FIG. 4 is a schematic of a reduced size first level display window 10, in which the information displayed in first level display window 11 is reduced in size as the size of the first level display window is manually reduced in size. In FIG. 4 like elements share like reference numbers with FIG. 2. In one embodiment the reduced size first level display window 10, is obtained by using a mouse to place a cursor over the lower right hand corner of first level display window 11 and dragging the lower right hand corner toward the upper left hand corner of display window 11. Panel area 20 now shows protecting frame 50 a, optimizing frame 50 b, configuring frame 50 c and healing frame 50 d, which are smaller than frames 51 a, 51 b, 51 c and 51 d, respectively, in FIG. 1. Specifically, in this example, the title for each of frames 50 a, 50 b, 50 c and 50 d has been truncated and the status table dimension is narrower. The tabs 80, 81, 82, 83 and 84 that comprise the reduced level tab navigation frame 30, do not have the small graphic icon that was shown next to each of the tab titles in tab navigation frame 31.

FIG. 5 is a schematic of a second level display window 12 that provides access to a second level of information and the ‘Overview’ tab is selected for display. In FIG. 5 like elements share like reference numbers with FIG. 1. The second level display window 12 has a second size which is larger than the first size of the first level display window. A user can display this screen by touching a stylus to the button that is third from the left in the window-resizing interface 70. Alternatively, the user can select to view the second level display window 12 by using a mouse to place a cursor over the small panel box that is third from the left in the window-resizing interface 70 and clicking on the mouse. Alternatively, the user can also manually adjust the window to be in this state and size by dragging the window border sides or corners.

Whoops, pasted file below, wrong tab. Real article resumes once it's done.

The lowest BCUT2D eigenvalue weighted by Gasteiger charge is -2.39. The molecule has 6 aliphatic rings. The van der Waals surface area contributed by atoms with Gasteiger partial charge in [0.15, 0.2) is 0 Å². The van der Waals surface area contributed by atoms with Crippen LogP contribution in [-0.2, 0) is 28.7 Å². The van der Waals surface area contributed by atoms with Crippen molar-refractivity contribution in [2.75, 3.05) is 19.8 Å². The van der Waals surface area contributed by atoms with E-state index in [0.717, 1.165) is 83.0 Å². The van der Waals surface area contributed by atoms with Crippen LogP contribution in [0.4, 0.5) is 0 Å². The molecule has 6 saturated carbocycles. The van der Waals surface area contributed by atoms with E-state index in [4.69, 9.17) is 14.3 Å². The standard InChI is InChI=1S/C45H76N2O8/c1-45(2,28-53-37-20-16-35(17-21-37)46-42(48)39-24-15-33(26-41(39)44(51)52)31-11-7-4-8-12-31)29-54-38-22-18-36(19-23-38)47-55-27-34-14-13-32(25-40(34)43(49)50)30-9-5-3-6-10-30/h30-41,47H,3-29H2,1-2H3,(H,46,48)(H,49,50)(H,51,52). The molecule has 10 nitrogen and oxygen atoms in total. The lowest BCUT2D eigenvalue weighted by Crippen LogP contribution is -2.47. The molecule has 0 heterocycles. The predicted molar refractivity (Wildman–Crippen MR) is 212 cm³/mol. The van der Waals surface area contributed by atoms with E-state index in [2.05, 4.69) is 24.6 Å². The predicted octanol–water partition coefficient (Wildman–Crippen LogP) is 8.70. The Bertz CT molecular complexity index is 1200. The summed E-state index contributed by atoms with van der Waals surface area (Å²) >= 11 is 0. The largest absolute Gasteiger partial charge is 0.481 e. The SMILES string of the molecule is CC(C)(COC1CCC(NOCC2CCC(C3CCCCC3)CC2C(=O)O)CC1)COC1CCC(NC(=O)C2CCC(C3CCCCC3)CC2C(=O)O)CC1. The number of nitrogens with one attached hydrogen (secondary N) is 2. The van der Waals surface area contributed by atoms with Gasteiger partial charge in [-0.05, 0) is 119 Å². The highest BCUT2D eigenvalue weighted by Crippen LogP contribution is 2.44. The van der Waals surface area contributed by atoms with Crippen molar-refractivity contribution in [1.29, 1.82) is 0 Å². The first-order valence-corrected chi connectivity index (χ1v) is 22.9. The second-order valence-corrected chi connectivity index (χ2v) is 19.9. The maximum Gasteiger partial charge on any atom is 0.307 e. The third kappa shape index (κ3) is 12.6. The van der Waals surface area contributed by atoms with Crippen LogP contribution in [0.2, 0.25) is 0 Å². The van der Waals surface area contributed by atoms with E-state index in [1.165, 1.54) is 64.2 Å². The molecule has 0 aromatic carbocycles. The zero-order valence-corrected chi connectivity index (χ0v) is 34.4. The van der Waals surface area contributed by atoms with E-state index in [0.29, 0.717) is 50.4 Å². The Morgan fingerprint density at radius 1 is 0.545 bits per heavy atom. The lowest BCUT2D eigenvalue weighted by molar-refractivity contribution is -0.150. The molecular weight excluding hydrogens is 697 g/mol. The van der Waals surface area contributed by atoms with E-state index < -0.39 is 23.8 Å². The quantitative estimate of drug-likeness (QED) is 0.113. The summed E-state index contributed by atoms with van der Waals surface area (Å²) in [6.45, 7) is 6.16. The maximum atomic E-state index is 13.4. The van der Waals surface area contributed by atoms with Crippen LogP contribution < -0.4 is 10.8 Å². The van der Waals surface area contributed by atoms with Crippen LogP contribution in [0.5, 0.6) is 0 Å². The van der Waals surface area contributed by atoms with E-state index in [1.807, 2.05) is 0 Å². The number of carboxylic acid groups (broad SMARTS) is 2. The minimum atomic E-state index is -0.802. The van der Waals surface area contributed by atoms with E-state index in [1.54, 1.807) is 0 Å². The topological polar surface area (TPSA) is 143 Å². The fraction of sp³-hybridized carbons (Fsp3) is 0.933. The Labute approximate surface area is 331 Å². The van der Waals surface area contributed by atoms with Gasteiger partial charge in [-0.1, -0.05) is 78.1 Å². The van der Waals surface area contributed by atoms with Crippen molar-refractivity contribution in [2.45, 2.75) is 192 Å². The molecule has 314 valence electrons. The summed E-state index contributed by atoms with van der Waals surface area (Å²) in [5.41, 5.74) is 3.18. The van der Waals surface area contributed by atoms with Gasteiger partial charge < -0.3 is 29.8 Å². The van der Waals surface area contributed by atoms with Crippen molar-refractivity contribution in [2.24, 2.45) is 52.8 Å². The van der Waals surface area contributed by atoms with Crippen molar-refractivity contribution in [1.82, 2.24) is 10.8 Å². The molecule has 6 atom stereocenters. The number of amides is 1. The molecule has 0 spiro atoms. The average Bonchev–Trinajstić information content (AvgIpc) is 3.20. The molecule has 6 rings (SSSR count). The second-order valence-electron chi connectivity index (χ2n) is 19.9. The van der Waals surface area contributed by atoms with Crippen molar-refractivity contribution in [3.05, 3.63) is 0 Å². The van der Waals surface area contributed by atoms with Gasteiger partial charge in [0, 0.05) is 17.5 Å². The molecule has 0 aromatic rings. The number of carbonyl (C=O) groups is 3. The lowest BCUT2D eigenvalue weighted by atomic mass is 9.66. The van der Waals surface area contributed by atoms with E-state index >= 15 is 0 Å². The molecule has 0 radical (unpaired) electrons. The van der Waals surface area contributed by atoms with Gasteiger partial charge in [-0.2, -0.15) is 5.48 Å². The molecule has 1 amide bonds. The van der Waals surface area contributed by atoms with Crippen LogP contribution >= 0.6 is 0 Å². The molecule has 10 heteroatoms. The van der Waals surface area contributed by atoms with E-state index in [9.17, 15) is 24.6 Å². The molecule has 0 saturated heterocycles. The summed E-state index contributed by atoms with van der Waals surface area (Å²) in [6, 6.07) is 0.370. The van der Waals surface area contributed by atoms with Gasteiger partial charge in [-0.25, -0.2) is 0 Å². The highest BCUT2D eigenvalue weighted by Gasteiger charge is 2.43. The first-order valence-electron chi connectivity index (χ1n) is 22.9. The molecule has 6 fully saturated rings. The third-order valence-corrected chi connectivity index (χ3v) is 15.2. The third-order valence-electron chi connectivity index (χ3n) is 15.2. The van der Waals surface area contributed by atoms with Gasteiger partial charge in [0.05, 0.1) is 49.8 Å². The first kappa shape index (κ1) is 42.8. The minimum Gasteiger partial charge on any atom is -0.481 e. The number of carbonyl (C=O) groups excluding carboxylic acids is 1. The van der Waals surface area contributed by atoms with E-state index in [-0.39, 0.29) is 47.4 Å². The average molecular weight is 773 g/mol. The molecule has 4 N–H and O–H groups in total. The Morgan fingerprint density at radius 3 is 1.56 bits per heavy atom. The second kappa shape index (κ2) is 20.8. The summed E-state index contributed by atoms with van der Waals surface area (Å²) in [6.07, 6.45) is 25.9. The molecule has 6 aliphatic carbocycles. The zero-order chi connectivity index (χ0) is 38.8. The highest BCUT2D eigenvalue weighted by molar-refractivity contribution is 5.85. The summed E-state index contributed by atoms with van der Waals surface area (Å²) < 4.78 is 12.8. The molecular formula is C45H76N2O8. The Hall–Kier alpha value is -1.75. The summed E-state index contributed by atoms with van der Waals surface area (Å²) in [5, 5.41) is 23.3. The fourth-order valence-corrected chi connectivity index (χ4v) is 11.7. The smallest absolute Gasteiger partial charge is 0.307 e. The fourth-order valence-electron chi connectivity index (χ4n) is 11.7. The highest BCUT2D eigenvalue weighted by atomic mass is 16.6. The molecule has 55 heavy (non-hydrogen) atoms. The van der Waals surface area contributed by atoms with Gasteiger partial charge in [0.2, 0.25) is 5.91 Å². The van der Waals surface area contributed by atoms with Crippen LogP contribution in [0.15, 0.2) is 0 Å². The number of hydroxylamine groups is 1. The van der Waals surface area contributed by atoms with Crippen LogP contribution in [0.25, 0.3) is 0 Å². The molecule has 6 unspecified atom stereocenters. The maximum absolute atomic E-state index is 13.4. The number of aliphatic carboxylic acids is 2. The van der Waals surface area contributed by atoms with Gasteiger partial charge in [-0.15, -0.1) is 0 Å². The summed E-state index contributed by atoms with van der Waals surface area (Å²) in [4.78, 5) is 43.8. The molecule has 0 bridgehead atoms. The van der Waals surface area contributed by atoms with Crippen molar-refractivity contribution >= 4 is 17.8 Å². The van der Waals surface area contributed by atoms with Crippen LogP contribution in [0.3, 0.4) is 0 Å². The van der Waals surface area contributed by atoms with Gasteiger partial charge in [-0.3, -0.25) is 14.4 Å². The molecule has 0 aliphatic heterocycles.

The second level tab navigation frame 32 is at a higher information level than first level tab navigation frame 31 and therefore second level tab navigation frame 32 displays more information than first level tab navigation frame 31. Specifically, when navigation tabs were developed for each information level as shown in stage S104 of FIG. 1, data from the panel area 20 of the first level display window 11 was included in the second level tab navigation frame 32 of second level display window 12. In this exemplary embodiment, the status frames 51 a, 51 b, 51 c and 51 d seen in panel area 20 in FIG. 2 are now seen in frames 62 a, 62 b, 62 c and 63 d, respectively, of the second level tab navigation frame 32 of FIG. 5.

The second level tab navigation frame 32 is presented in vertical manner. The direction of tab presentation is automatically adjusted to best fit within the dimensions of the display windows 10, 11 or 12 as defined by predetermined optimal parameters. In this exemplary embodiment, as the information level within a second level tab navigation frame 32 exceeded the information level within first level tab navigation frame 31, the tab presentation was rotated from a horizontal presentation in first level display window 11 to a vertical presentation in a second level display window 12.

Panel area 20 is larger in FIG. 5 than in FIG. 2 and contains information that was not shown in panel area 20 of FIG. 2. Panel area 20 shows frame 52, which comprises a four-hour view for protecting, optimizing, configuring and healing activities. Thus, panel content frame 52 and tab navigation frame 32 display more detailed information than frames 51 a, 51 b, 51 c and 51 d and tab navigation frame 31.

FIG. 6 is a schematic of a third level display window 13. In FIG. 6 like elements share like reference numbers with FIG. 1. The third level display window 13 has a third size which is larger than the second size of the second level display window. A user can display this window by touching a stylus to the button adjacent to the question mark in the window-resizing interface 70. Alternatively, the user can select to view the third level display window 13 by using a mouse to place a cursor over the maximizing display button in the window-resizing interface 70 and clicking on the mouse.